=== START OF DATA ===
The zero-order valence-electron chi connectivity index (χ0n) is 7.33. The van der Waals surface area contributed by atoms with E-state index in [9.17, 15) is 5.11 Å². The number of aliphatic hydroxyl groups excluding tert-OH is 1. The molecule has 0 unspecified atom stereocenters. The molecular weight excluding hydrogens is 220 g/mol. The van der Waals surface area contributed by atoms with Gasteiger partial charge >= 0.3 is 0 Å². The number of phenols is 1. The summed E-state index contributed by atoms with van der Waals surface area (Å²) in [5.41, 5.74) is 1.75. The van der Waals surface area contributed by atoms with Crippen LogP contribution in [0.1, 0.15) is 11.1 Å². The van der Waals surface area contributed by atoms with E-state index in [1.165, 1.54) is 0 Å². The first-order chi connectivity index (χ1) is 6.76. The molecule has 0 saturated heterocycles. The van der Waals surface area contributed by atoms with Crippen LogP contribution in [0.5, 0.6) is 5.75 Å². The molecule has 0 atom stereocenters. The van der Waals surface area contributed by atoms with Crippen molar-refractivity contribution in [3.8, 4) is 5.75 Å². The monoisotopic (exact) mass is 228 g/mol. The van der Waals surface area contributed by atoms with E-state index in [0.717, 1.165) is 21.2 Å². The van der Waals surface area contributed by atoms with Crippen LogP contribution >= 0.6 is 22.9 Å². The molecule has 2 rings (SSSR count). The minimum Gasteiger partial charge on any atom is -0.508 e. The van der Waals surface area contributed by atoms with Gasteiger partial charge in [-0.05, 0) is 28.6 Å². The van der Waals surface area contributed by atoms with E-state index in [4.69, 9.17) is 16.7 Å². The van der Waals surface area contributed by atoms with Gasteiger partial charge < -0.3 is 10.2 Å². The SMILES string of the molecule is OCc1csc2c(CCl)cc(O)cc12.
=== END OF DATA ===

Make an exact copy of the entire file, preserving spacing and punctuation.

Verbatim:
The zero-order valence-electron chi connectivity index (χ0n) is 7.33. The van der Waals surface area contributed by atoms with E-state index in [9.17, 15) is 5.11 Å². The number of aliphatic hydroxyl groups excluding tert-OH is 1. The molecule has 0 unspecified atom stereocenters. The molecular weight excluding hydrogens is 220 g/mol. The van der Waals surface area contributed by atoms with Gasteiger partial charge >= 0.3 is 0 Å². The number of phenols is 1. The summed E-state index contributed by atoms with van der Waals surface area (Å²) in [5.41, 5.74) is 1.75. The van der Waals surface area contributed by atoms with Crippen LogP contribution in [0.1, 0.15) is 11.1 Å². The van der Waals surface area contributed by atoms with E-state index in [1.165, 1.54) is 0 Å². The first-order chi connectivity index (χ1) is 6.76. The molecule has 0 saturated heterocycles. The van der Waals surface area contributed by atoms with Crippen LogP contribution in [0.5, 0.6) is 5.75 Å². The molecule has 0 atom stereocenters. The van der Waals surface area contributed by atoms with Crippen molar-refractivity contribution in [3.8, 4) is 5.75 Å². The monoisotopic (exact) mass is 228 g/mol. The van der Waals surface area contributed by atoms with E-state index in [0.717, 1.165) is 21.2 Å². The van der Waals surface area contributed by atoms with Crippen LogP contribution >= 0.6 is 22.9 Å². The molecule has 2 rings (SSSR count). The minimum Gasteiger partial charge on any atom is -0.508 e. The van der Waals surface area contributed by atoms with Gasteiger partial charge in [-0.05, 0) is 28.6 Å². The van der Waals surface area contributed by atoms with E-state index in [4.69, 9.17) is 16.7 Å². The van der Waals surface area contributed by atoms with Gasteiger partial charge < -0.3 is 10.2 Å². The SMILES string of the molecule is OCc1csc2c(CCl)cc(O)cc12.